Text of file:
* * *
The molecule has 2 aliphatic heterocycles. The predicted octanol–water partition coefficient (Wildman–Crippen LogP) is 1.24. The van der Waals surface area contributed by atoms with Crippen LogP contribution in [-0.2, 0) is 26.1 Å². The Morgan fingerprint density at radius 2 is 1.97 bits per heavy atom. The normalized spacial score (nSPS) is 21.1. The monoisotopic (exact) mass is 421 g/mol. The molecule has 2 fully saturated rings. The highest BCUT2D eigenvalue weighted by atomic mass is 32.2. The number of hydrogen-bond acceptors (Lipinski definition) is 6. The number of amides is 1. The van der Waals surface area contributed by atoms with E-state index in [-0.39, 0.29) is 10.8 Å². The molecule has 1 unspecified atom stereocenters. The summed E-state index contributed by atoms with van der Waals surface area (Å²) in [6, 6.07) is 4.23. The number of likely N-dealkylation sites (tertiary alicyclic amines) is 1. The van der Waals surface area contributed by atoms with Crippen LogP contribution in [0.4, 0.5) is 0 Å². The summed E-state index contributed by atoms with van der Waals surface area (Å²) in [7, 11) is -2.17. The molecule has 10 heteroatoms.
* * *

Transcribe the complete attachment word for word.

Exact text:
The molecule has 2 aliphatic heterocycles. The predicted octanol–water partition coefficient (Wildman–Crippen LogP) is 1.24. The van der Waals surface area contributed by atoms with Crippen LogP contribution in [-0.2, 0) is 26.1 Å². The Morgan fingerprint density at radius 2 is 1.97 bits per heavy atom. The normalized spacial score (nSPS) is 21.1. The monoisotopic (exact) mass is 421 g/mol. The molecule has 2 fully saturated rings. The highest BCUT2D eigenvalue weighted by atomic mass is 32.2. The number of hydrogen-bond acceptors (Lipinski definition) is 6. The number of amides is 1. The van der Waals surface area contributed by atoms with E-state index in [-0.39, 0.29) is 10.8 Å². The molecule has 1 unspecified atom stereocenters. The summed E-state index contributed by atoms with van der Waals surface area (Å²) in [6, 6.07) is 4.23. The number of likely N-dealkylation sites (tertiary alicyclic amines) is 1. The van der Waals surface area contributed by atoms with Crippen LogP contribution in [0.4, 0.5) is 0 Å². The summed E-state index contributed by atoms with van der Waals surface area (Å²) in [7, 11) is -2.17. The molecule has 10 heteroatoms.